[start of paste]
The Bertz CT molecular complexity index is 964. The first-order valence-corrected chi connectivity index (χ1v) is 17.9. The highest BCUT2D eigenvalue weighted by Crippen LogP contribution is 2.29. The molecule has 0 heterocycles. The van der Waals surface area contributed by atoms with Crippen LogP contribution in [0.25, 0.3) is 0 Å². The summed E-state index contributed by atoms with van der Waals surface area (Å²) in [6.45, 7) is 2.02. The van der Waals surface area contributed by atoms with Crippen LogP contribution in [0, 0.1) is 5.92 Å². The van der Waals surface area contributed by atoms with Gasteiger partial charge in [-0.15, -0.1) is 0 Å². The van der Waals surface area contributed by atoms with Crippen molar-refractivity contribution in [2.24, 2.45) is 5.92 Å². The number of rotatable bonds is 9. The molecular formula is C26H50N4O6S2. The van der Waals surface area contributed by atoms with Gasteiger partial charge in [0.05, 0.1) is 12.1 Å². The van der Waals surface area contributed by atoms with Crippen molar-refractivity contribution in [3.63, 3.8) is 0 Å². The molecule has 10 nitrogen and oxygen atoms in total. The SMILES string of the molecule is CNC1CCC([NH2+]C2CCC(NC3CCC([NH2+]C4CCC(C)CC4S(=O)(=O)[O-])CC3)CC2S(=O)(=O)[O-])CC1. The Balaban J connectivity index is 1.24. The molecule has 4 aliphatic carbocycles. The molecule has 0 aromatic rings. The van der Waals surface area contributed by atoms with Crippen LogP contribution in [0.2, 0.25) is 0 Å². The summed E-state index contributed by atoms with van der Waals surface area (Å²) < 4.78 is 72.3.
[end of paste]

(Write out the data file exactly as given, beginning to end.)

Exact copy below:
The Bertz CT molecular complexity index is 964. The first-order valence-corrected chi connectivity index (χ1v) is 17.9. The highest BCUT2D eigenvalue weighted by Crippen LogP contribution is 2.29. The molecule has 0 heterocycles. The van der Waals surface area contributed by atoms with Crippen LogP contribution in [0.25, 0.3) is 0 Å². The summed E-state index contributed by atoms with van der Waals surface area (Å²) in [6.45, 7) is 2.02. The van der Waals surface area contributed by atoms with Crippen LogP contribution in [0, 0.1) is 5.92 Å². The van der Waals surface area contributed by atoms with Gasteiger partial charge in [-0.15, -0.1) is 0 Å². The van der Waals surface area contributed by atoms with Crippen molar-refractivity contribution in [2.24, 2.45) is 5.92 Å². The number of rotatable bonds is 9. The molecular formula is C26H50N4O6S2. The van der Waals surface area contributed by atoms with Gasteiger partial charge in [0.05, 0.1) is 12.1 Å². The van der Waals surface area contributed by atoms with Crippen molar-refractivity contribution in [3.63, 3.8) is 0 Å². The molecule has 10 nitrogen and oxygen atoms in total. The SMILES string of the molecule is CNC1CCC([NH2+]C2CCC(NC3CCC([NH2+]C4CCC(C)CC4S(=O)(=O)[O-])CC3)CC2S(=O)(=O)[O-])CC1. The Balaban J connectivity index is 1.24. The molecule has 4 aliphatic carbocycles. The molecule has 0 aromatic rings. The van der Waals surface area contributed by atoms with Crippen LogP contribution in [0.2, 0.25) is 0 Å². The summed E-state index contributed by atoms with van der Waals surface area (Å²) < 4.78 is 72.3.